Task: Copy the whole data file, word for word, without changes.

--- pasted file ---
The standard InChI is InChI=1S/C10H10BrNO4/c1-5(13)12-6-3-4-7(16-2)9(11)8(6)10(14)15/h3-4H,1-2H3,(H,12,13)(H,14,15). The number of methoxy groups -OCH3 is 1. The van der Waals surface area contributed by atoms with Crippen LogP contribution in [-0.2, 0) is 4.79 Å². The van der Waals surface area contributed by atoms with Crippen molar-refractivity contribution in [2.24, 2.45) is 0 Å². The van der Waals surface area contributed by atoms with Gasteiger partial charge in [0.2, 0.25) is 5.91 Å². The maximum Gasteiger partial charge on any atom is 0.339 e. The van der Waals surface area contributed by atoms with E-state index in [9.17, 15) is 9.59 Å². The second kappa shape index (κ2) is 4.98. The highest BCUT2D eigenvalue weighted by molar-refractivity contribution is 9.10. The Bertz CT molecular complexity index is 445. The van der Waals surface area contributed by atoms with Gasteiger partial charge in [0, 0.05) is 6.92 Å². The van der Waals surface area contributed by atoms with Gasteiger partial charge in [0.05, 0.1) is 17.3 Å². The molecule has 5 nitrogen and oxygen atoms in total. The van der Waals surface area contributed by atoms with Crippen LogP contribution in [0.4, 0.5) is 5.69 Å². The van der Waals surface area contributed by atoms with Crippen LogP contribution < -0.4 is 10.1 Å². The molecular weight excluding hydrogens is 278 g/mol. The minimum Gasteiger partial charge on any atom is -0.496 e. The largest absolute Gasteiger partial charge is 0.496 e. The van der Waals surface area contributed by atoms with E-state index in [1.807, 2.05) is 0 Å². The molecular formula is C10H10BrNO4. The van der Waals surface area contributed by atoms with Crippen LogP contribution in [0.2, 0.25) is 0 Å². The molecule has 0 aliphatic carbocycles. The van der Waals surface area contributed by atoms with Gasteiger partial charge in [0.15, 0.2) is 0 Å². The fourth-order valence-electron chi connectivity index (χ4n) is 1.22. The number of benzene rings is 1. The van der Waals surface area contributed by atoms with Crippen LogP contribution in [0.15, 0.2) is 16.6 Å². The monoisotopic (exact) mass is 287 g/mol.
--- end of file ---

The standard InChI is InChI=1S/C10H10BrNO4/c1-5(13)12-6-3-4-7(16-2)9(11)8(6)10(14)15/h3-4H,1-2H3,(H,12,13)(H,14,15). The number of methoxy groups -OCH3 is 1. The van der Waals surface area contributed by atoms with Crippen LogP contribution in [-0.2, 0) is 4.79 Å². The van der Waals surface area contributed by atoms with Crippen molar-refractivity contribution in [2.24, 2.45) is 0 Å². The van der Waals surface area contributed by atoms with Gasteiger partial charge in [0.2, 0.25) is 5.91 Å². The maximum Gasteiger partial charge on any atom is 0.339 e. The van der Waals surface area contributed by atoms with E-state index in [9.17, 15) is 9.59 Å². The second kappa shape index (κ2) is 4.98. The highest BCUT2D eigenvalue weighted by molar-refractivity contribution is 9.10. The Bertz CT molecular complexity index is 445. The van der Waals surface area contributed by atoms with Gasteiger partial charge in [0, 0.05) is 6.92 Å². The van der Waals surface area contributed by atoms with Gasteiger partial charge in [0.05, 0.1) is 17.3 Å². The molecule has 5 nitrogen and oxygen atoms in total. The van der Waals surface area contributed by atoms with Crippen LogP contribution in [0.4, 0.5) is 5.69 Å². The van der Waals surface area contributed by atoms with Crippen LogP contribution < -0.4 is 10.1 Å². The molecular weight excluding hydrogens is 278 g/mol. The minimum Gasteiger partial charge on any atom is -0.496 e. The largest absolute Gasteiger partial charge is 0.496 e. The van der Waals surface area contributed by atoms with E-state index in [1.807, 2.05) is 0 Å². The molecular formula is C10H10BrNO4. The van der Waals surface area contributed by atoms with Crippen LogP contribution in [0.2, 0.25) is 0 Å². The molecule has 0 aliphatic carbocycles. The van der Waals surface area contributed by atoms with Gasteiger partial charge in [0.15, 0.2) is 0 Å². The fourth-order valence-electron chi connectivity index (χ4n) is 1.22. The number of benzene rings is 1. The van der Waals surface area contributed by atoms with Crippen LogP contribution in [0.15, 0.2) is 16.6 Å². The monoisotopic (exact) mass is 287 g/mol.